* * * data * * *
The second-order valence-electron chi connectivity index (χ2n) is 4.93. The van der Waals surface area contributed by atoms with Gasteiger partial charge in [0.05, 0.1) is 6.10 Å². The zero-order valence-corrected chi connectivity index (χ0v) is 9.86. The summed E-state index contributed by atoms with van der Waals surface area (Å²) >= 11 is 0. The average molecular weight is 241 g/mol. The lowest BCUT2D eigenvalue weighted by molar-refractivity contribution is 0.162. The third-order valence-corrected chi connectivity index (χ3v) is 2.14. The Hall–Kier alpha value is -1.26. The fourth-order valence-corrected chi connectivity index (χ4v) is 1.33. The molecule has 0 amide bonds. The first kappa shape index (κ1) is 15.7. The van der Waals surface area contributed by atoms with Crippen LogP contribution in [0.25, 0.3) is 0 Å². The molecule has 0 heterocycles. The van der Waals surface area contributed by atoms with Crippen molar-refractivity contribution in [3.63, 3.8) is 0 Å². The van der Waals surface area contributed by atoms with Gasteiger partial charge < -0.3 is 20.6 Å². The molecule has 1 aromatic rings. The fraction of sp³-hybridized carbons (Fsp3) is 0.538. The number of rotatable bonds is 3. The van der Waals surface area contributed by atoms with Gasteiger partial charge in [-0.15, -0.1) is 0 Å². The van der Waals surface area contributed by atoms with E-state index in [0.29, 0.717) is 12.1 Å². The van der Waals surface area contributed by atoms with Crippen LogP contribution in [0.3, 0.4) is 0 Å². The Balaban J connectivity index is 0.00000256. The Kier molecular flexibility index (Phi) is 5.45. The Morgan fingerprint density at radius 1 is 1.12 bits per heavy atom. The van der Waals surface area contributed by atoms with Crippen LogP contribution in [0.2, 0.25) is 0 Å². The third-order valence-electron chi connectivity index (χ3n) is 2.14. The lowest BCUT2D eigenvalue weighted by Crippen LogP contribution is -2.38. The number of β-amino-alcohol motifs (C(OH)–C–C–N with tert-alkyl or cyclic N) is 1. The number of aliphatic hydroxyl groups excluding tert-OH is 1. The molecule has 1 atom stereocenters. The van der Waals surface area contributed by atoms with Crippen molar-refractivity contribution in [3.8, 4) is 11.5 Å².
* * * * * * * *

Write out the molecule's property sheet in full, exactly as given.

The second-order valence-electron chi connectivity index (χ2n) is 4.93. The van der Waals surface area contributed by atoms with Gasteiger partial charge in [0.05, 0.1) is 6.10 Å². The zero-order valence-corrected chi connectivity index (χ0v) is 9.86. The summed E-state index contributed by atoms with van der Waals surface area (Å²) >= 11 is 0. The average molecular weight is 241 g/mol. The lowest BCUT2D eigenvalue weighted by molar-refractivity contribution is 0.162. The third-order valence-corrected chi connectivity index (χ3v) is 2.14. The Hall–Kier alpha value is -1.26. The fourth-order valence-corrected chi connectivity index (χ4v) is 1.33. The molecule has 0 amide bonds. The first kappa shape index (κ1) is 15.7. The van der Waals surface area contributed by atoms with Crippen LogP contribution in [0.25, 0.3) is 0 Å². The molecule has 0 heterocycles. The van der Waals surface area contributed by atoms with Crippen molar-refractivity contribution in [3.63, 3.8) is 0 Å². The van der Waals surface area contributed by atoms with Gasteiger partial charge < -0.3 is 20.6 Å². The molecule has 1 aromatic rings. The fraction of sp³-hybridized carbons (Fsp3) is 0.538. The number of rotatable bonds is 3. The van der Waals surface area contributed by atoms with Gasteiger partial charge in [-0.15, -0.1) is 0 Å². The van der Waals surface area contributed by atoms with E-state index in [0.29, 0.717) is 12.1 Å². The van der Waals surface area contributed by atoms with Crippen LogP contribution in [0.3, 0.4) is 0 Å². The Balaban J connectivity index is 0.00000256. The Kier molecular flexibility index (Phi) is 5.45. The Morgan fingerprint density at radius 1 is 1.12 bits per heavy atom. The van der Waals surface area contributed by atoms with Crippen LogP contribution in [0.2, 0.25) is 0 Å². The third-order valence-electron chi connectivity index (χ3n) is 2.14. The lowest BCUT2D eigenvalue weighted by Crippen LogP contribution is -2.38. The number of β-amino-alcohol motifs (C(OH)–C–C–N with tert-alkyl or cyclic N) is 1. The number of aliphatic hydroxyl groups excluding tert-OH is 1. The molecule has 1 atom stereocenters. The van der Waals surface area contributed by atoms with Crippen molar-refractivity contribution in [3.8, 4) is 11.5 Å².